What type of consultancy do you want – In the UK there is a huge choice of PR consultancies, each with its own personality and skill set. Narrow your choice through personal recommendations, identifying other campaigns you liked or working with a trade association.  The PRCA runs a free no-obligation service that can help (

Identify up to ten consultancies of interest - Most consultancieswill have a standard presentation that they will adapt to show relevant experience.  It will take them a few hours to prepare but will enable you to reduce the number of agencies you are interested in speaking to.

To help you further narrow the your search speak with a few of the consultancies to see whether there is “chemistry”. How well the personalities of the organisations and individuals fit is surprisingly important to the success of the project.

Before sending the overview of the brief, you may want to get the consultancies to sign a non-disclosure agreement or confidentiality agreement. This cuts both ways. If you ask the agency to pitch at a later date, any creative ideas should remain theirs.

There is a tendency, particularly in the public sector, to ask consultancies to complete a pre-qualification questionnaire. These are generally pointless and unbelievably time-consuming. Where they are absolutely necessary, make them as simple as possible.

The invitation to pitch

You should whittle your shortlist down to three agencies, plus if they have a genuine chance of winning the pitch, the incumbent. At this stage both parties should have signed an NDA and you should share the full brief (including budget) with the remaining agencies.

Asking more than three agencies to pitch wastes both your time and theirs.

While they will want to invest time preparing your pitch, they will have commitments for existing clients, so asking them to turn a pitch around in a week just isn’t realistic.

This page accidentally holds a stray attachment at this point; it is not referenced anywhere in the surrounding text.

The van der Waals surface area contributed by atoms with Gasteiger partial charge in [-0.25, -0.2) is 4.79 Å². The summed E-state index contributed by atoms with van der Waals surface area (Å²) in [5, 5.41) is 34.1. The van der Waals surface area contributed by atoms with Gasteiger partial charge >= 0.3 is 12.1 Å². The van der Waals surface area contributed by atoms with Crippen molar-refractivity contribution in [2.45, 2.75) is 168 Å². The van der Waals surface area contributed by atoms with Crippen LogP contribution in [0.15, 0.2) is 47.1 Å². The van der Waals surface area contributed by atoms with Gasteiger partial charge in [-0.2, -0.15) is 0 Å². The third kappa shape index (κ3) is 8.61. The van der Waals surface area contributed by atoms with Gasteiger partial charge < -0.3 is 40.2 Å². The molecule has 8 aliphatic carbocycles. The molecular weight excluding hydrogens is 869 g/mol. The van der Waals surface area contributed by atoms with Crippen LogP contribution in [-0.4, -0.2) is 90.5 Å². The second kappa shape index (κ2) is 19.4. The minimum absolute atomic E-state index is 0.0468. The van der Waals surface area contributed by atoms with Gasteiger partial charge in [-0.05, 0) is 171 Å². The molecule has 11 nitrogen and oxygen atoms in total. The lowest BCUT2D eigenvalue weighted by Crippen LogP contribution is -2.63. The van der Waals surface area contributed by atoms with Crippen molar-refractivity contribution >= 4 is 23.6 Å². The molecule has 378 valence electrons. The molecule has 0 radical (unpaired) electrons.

Put in place a realistic timeframe and specify the criteria the pitches will be judged on ie creativity, planning, ability to connect with target audiences. The brief should also contain the basic contractual terms, ie a Head’s of Terms agreement including budget, basic remuneration and IP ownership.

Before the pitch it is often helpful to provide the consultancies with an opportunity to quiz you verbally about the brief. This will enable them to get a better steer on what you are looking for.

The pitch

Make sure all the decision makers are present for each of the pitches and let the consultancies know who they are, their job titles and responsibilities. For you this is an opportunity to make sure that those pitching for the business will be those working on it.

Within a week of the pitch you should appoint the winning agency and having agreed terms with them you should notify the unsuccessful agencies and offer them feedback.

Making your life easier

The process of finding the right agency can be a time consuming one. The PRCA offers a free, no obligation service, helping you with your brief and helping you identify the most relevant agencies.  More information can be found at

We have also co-authored a series of guides that will help you with your search for the right agency (from which much of this article is adapted). The guides can be found at:

Copyright PRCA 2010.